EDINBURG, Texas (KVEO) — The city of Edinburg celebrates Juneteenth annually by acknowledging historical African American events that took place throughout the valley.
One of those stops took place at Melissa Dotson Betts Elementary school. A beloved campus for the African American community, as it is named after a black female educator.
Loretha Laws, an African American educator, and mother said it is an honor to have representation throughout the valley.
“I am honored to be standing on a campus that is named after a black female educator,” said Laws.
Laws told KVEO the evolvement of Juneteenth has brought a positive change to the community and her children.
“You just have to be part of the change,” said Laws.
According to Laws, support towards the African American community is a way of showing the young generation like her kids that they are welcomed anywhere they go.
Ernestina Cano who is the current principal at Melissa Dotson Betts Elementary said she is certain Juneteenth will be bigger especially with it becoming a national holiday.
“I am very hopeful this is one of many and this will be the groundbreaking year,” said Cano.
However, Cano said Juneteenth should not just stay at Melissa Dotson Betts Elementary.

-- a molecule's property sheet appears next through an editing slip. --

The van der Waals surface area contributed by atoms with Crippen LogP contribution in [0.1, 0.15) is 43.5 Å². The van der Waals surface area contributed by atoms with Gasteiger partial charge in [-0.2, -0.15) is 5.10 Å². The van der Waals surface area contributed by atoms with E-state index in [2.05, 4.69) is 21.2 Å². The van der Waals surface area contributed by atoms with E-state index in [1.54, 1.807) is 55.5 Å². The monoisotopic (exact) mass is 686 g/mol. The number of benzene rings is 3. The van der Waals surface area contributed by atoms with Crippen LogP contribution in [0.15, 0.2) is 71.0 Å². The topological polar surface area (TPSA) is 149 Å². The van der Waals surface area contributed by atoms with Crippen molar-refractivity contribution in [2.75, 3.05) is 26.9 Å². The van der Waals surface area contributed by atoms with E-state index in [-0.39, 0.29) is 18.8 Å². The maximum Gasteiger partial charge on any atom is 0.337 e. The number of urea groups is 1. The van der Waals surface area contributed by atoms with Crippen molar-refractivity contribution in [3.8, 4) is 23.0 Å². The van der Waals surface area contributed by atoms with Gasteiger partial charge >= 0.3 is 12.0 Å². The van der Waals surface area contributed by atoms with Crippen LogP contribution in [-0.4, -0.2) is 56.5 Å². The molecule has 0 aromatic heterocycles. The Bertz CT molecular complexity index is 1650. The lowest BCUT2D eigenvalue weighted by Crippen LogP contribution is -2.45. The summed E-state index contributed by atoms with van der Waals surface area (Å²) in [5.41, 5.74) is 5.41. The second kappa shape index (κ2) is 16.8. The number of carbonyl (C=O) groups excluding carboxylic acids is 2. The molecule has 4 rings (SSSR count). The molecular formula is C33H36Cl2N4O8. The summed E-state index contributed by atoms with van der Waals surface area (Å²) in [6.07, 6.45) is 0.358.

“Not just at Betts Elementary but throughout the community,” said Cano.
Laws said it is important for people to know that Juneteenth is not just for the African American community to celebrate.
“Everybody is welcome, it is Juneteenth, it is not just for the black community,” said Laws.
According to Laws, throughout the years she has seen more openness from the community to learn about Juneteenth.
“I moved here in 2006 and even though the city is working with one another to help spread the message about Juneteenth, there are still a lot of people that do not know,” said Laws.
Both Laws and Cano hope everyone throughout the valley can take the time to learn about the many impacts African American people have had towards the valley.